KNOXVILLE — Legally, this judge had no choice. Morally, he had no doubt.
Terry Dennis Jones, 42, deserves the mandatory life term he racked up Monday in a case involving an attack on a Knoxville Police Department officer, U.S. District Judge Thomas Phillips decided.
"The defendant has an extensive criminal history," Phillips said. "Indeed the defendant was on probation when he committed (this) offense. The defendant has a history of violence that includes altercations with law enforcement."
Under federal law, a drug dealer with two prior felony drug crimes under his belt rates a mandatory life sentence if he racks up a third. Jones had at least five when Knoxville police nabbed him last February with $54,000 worth of crack and powder cocaine.
But more troubling for Phillips is what Jones did when KPD Investigators Jeremy Maupin and Bruce Conkey tried to arrest him. Jones has admitted attacking the investigators and a pair of patrol officers who were helping with the arrest.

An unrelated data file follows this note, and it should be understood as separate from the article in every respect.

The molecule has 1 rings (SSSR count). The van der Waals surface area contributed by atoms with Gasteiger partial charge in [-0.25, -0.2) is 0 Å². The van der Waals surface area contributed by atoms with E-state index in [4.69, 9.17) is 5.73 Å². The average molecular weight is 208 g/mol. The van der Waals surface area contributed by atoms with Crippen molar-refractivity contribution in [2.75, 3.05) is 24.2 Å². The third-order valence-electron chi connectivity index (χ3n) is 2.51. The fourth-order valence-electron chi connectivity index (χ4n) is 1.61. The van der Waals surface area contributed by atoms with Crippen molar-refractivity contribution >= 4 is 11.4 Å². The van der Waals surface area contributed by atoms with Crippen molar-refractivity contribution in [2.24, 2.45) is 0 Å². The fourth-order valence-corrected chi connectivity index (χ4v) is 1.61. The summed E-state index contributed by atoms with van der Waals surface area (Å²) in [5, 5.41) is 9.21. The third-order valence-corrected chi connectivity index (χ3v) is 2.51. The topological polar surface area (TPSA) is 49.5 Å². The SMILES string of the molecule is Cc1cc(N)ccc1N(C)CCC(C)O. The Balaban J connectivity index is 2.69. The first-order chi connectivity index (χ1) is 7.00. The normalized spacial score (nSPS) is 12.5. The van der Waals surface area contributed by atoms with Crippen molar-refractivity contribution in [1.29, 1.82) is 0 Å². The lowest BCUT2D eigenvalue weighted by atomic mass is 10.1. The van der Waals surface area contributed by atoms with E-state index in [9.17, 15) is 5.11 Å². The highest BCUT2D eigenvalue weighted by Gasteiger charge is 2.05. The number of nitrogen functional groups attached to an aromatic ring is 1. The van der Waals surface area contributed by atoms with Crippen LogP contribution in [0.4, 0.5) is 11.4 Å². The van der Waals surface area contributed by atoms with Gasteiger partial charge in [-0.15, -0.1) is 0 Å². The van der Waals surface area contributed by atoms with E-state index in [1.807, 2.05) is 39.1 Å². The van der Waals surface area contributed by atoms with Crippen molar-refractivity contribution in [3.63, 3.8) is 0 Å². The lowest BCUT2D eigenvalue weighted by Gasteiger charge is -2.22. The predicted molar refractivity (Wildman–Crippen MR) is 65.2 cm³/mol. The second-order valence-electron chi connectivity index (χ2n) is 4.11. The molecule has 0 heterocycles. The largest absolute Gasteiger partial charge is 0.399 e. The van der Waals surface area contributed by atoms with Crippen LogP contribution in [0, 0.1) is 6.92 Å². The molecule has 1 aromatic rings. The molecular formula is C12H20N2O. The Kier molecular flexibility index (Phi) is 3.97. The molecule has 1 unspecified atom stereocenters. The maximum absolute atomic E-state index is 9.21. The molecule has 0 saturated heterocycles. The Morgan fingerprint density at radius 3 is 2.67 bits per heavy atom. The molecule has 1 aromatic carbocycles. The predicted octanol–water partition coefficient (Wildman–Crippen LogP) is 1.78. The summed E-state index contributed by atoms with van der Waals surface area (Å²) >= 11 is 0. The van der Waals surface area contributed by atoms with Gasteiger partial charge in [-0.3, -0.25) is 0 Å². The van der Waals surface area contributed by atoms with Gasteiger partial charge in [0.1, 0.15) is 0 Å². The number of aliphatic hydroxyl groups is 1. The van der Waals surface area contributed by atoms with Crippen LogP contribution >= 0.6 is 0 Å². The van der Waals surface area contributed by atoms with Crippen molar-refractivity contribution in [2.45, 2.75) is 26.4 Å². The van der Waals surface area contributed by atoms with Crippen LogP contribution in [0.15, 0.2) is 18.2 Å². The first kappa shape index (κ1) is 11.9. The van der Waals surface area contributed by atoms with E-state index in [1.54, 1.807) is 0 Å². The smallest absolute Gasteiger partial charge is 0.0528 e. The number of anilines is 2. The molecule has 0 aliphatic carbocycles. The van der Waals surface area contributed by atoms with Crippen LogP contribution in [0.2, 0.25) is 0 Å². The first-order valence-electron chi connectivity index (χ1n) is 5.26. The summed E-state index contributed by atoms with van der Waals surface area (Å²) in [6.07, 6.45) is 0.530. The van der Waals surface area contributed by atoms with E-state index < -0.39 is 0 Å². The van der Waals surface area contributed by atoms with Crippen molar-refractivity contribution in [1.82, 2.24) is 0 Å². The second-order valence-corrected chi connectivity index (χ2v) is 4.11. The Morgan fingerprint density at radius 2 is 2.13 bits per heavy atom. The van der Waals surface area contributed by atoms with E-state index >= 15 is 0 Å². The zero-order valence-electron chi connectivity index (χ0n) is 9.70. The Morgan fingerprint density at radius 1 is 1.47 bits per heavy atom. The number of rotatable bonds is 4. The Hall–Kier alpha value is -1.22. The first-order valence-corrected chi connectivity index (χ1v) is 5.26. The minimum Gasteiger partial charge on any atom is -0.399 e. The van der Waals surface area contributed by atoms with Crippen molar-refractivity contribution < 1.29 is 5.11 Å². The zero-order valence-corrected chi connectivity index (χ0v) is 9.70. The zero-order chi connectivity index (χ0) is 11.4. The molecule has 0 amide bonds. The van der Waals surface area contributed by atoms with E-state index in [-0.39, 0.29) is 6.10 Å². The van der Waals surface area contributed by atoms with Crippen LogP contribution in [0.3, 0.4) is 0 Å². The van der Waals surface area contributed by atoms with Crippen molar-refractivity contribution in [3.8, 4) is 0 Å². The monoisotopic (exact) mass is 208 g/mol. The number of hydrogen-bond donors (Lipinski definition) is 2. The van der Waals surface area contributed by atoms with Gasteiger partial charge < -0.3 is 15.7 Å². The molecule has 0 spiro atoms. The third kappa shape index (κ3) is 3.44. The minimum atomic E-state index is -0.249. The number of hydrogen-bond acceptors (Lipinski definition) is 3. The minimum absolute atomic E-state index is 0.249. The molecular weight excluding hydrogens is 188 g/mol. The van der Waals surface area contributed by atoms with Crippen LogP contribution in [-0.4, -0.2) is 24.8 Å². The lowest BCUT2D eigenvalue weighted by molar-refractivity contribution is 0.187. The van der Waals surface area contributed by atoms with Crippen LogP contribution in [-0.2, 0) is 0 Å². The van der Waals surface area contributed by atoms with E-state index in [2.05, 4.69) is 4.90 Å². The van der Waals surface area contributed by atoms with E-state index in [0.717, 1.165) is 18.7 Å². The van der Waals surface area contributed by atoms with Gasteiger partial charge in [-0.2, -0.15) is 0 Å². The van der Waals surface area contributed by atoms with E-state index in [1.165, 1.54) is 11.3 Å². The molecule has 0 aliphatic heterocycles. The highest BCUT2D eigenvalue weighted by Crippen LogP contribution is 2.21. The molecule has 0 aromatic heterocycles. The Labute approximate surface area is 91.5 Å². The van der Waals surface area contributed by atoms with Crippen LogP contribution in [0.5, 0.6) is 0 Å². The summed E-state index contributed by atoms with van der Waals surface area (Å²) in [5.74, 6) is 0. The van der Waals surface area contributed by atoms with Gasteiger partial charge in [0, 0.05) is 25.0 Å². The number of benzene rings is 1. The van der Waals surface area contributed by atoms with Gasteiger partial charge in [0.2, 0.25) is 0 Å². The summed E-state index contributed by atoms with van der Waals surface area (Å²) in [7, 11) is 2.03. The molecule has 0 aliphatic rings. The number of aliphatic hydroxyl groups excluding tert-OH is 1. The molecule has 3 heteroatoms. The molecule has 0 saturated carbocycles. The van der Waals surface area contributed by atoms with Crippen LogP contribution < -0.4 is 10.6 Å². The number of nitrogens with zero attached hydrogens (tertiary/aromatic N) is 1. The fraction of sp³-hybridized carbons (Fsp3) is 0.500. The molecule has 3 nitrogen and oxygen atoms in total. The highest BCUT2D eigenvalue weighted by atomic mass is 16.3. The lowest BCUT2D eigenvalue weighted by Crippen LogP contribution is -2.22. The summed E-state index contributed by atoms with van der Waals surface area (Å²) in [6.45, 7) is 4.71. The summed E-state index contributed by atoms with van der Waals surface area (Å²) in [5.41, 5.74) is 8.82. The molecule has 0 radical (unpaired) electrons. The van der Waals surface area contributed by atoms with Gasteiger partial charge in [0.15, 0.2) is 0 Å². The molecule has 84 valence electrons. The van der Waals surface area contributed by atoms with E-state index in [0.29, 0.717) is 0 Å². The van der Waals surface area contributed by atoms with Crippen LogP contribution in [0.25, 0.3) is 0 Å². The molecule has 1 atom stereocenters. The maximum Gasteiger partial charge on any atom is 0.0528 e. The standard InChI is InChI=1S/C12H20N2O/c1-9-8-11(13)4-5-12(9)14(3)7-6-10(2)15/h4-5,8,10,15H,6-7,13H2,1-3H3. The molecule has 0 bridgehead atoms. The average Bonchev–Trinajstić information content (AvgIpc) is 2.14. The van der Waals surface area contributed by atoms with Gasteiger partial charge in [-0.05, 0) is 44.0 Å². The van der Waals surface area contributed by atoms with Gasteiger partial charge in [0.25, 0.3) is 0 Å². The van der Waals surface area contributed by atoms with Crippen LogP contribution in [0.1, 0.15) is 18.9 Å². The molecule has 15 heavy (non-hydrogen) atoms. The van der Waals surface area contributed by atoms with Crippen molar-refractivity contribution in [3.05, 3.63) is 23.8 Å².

Jones bit Maupin on the stomach with such force that Jones' teeth marks were visible on Maupin's flesh and wrested Maupin's gun from his holster before Conkey managed to grab it back.
Grabbing Maupin's gun netted Jones a mandatory seven-year prison term that federal law requires to be stacked on top of his life sentence.
Facing life plus seven years, Jones had been set to stand trial in October but entered an unexpected guilty plea on the eve of that proceeding. In a plea deal with Assistant U.S. Attorney Steve Cook, prosecutors refused to cut Jones any sentencing slack. But defense attorney Richard Gaines snared the right to appeal authorities' right to stop Jones in the fi rst place.
Such conditional plea agreements are a rarity. The stakes are high for both sides. If Jones wins the appeal, the case against him could well crumble. If Jones loses, he will die in prison.
Because the real battle rests in the 6th U.S. Circuit Court of Appeals, which reviews federal cases in four states including Tennessee, neither Cook nor Gaines spent time at Monday's hearing trying to sway a judge whose decision was already mandated by the law. Nor did Jones, a chronic drug dealer with three years of college on his resume.
If Jones came to Monday's hearing expecting sympathy or even reluctance from Phillips to order a defendant to die in prison for something other than murder, he found neither.
"The defendant's extensive criminal history demonstrates no respect for the law," Phillips said. "The public must be protected from further crimes by this defendant."